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Even as sustainability turns into a global focal point for businesses, there’s a sense of scepticism that pervades the sector. Companies and clients alike haven’t been able to fully trust the ESG goals that the companies have declared. The introduction of predictive analytics can solve this murkiness to a great extent. It directs companies to areas that need attention and validates the decision-making that goes into ESG.
Analytics India Magazine caught up with Kelsey Polansky, the sustainability champion at Tredence, to understand how integrating predictive analytics can help companies sift through ESG data and lend more trust to the process.
AIM: Why are digital solutions critical for companies pursuing sustainability?
Polansky: In the current sustainability landscape, companies are held accountable by their stakeholders – consumers, investors, and regulators – to disclose quantifiable information on sustainability objectives like emissions.
Digital solutions help collect data that is disaggregated across an organisation more efficiently. It starts with helping companies understand where the relevant data is, collecting it and then recording it accurately and transparently to meet stakeholders’ demands. It’s not just about having accurate numbers, but also being able to draw insights from them so that they can work towards their sustainability goals.
AIM: How can predictive analytics be used to meet sustainability targets within a company?
Polansky: Predictive analytics comes in handy when it comes to helping companies gain insights. It’s good that companies have declared sustainability goals like setting their emission targets for 2030 – but a goal is only as good as a company’s ability to achieve it. Predictive analytics and making inferences from data help organisations look for different avenues to achieve their sustainability goals.
Taking the simple example of emissions again, when a company is looking to decarbonise, predictive analytics can divulge details on which of their assets are going to be responsible for a majority of their emissions. Companies can then introduce renewable sources of energy like solar panels in these manufacturing segments. Plus, predictive analytics also ensures that not only do you gather valuable data effectively, but also add business value to the company.
AIM: ESG normally covers a broad range of topics, where do companies start?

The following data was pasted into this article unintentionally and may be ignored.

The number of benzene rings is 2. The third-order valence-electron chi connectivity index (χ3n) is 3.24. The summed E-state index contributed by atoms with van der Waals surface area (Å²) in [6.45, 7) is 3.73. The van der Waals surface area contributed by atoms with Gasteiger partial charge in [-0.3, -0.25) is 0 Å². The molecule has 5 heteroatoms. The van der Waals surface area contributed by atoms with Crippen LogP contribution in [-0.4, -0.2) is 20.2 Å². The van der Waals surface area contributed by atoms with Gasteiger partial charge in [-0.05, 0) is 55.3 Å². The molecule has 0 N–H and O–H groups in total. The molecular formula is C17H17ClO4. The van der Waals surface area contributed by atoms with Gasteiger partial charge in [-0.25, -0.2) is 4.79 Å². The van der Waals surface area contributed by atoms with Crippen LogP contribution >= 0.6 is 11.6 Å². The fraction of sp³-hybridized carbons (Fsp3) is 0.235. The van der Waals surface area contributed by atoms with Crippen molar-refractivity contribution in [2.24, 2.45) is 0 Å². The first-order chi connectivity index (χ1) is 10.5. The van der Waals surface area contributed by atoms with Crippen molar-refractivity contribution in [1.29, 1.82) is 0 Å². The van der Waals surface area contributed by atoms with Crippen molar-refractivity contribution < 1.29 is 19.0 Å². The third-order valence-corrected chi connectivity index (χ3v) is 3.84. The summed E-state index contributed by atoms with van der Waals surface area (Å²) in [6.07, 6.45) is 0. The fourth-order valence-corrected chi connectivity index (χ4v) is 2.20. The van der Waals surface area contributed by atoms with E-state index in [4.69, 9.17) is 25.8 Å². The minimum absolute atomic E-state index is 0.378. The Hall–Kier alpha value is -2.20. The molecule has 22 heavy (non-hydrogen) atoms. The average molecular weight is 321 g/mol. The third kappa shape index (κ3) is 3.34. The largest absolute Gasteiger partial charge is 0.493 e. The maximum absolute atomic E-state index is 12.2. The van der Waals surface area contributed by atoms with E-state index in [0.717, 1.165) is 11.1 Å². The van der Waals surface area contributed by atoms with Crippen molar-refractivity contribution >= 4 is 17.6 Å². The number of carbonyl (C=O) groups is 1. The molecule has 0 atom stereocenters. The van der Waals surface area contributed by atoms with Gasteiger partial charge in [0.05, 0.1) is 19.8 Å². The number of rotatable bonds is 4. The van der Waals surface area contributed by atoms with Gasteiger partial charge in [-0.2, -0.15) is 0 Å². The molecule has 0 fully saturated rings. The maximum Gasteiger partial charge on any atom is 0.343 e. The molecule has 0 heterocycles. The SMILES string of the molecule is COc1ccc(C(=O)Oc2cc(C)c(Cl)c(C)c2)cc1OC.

Polansky: ESG is the quantifiable side of corporate sustainability. It’s the environmental, social and governance pillars that define sustainability for companies. Where companies should start first and foremost are the areas where they’re anticipating regulation to arrive. So, as we’re seeing a lot of regulation around sustainability being introduced in the EU, across Europe, the UK, and the US, knowing the business segment where you’re going to be regulated first should be where companies should focus.
Besides, you also want to know which ESG topic areas are more materially meaningful for you. For example, for a CPG (consumer packaged goods) company, plastics and packaging is a vital area because that’s what the regulators are focusing on, plus it’s also what consumers are demanding as sustainable packaging becomes a growing trend. So, companies should ideally start with the spaces they’re anticipating regulation in, along with the most critical divisions within your company or industry.
AIM: How does Tredence help scale predictive analytics solutions quickly for clients?
Polansky: So, the standard process for implementing an ESG data solution involves identifying the key indicators within the scope of what you want to introduce the digital data solutions for. Then, collect the right data for which you set up the data lakes that support that. Once that’s done, a structure can be translated into customised visuals where you start to offer advanced capabilities for predictive analytics (like ML). This is where Tredence is helping clients.
We have accelerators across the entire process – from standard data models to data ingestion frameworks, insights for end-users and the data science framework that adds to the predictive modelling component. These accelerators save us between 30% to 40% time during the implementations for our clients. There’s always going to be customisation required for each client and their specific needs, but we’re helping companies reduce that time by using these accelerators.
AIM: What is the additional business value that can be found in digital solutions for sustainability?
Polansky: When using predictive analytics capabilities to drive sustainability goals, there’s a lot of additional business value that companies don’t necessarily realise can be chalked up as secondary benefits. The main benefits that we really see with our clients are cost savings and operational optimisation to reduce the time for standard processes.
For example, a manufacturing company that is using predictive analytics to assess overwork and optimise set points will eventually be able to reach energy and emission reduction throughout their manufacturing processes, but it can also introduce cost savings from cutting down energy usage.
Another example is from one of our clients from the grocery industry. Predictive analytics was used in their case for sales forecasting to optimise inventory, especially for perishable goods. So, by using predictive analytics they were not only able to look into their sales forecast to order inventory more productively, but they were also able to ensure that the inventory was moved sufficiently ahead of the expiry of the food. Together these efforts resulted in reduced wastage as well as cost reductions.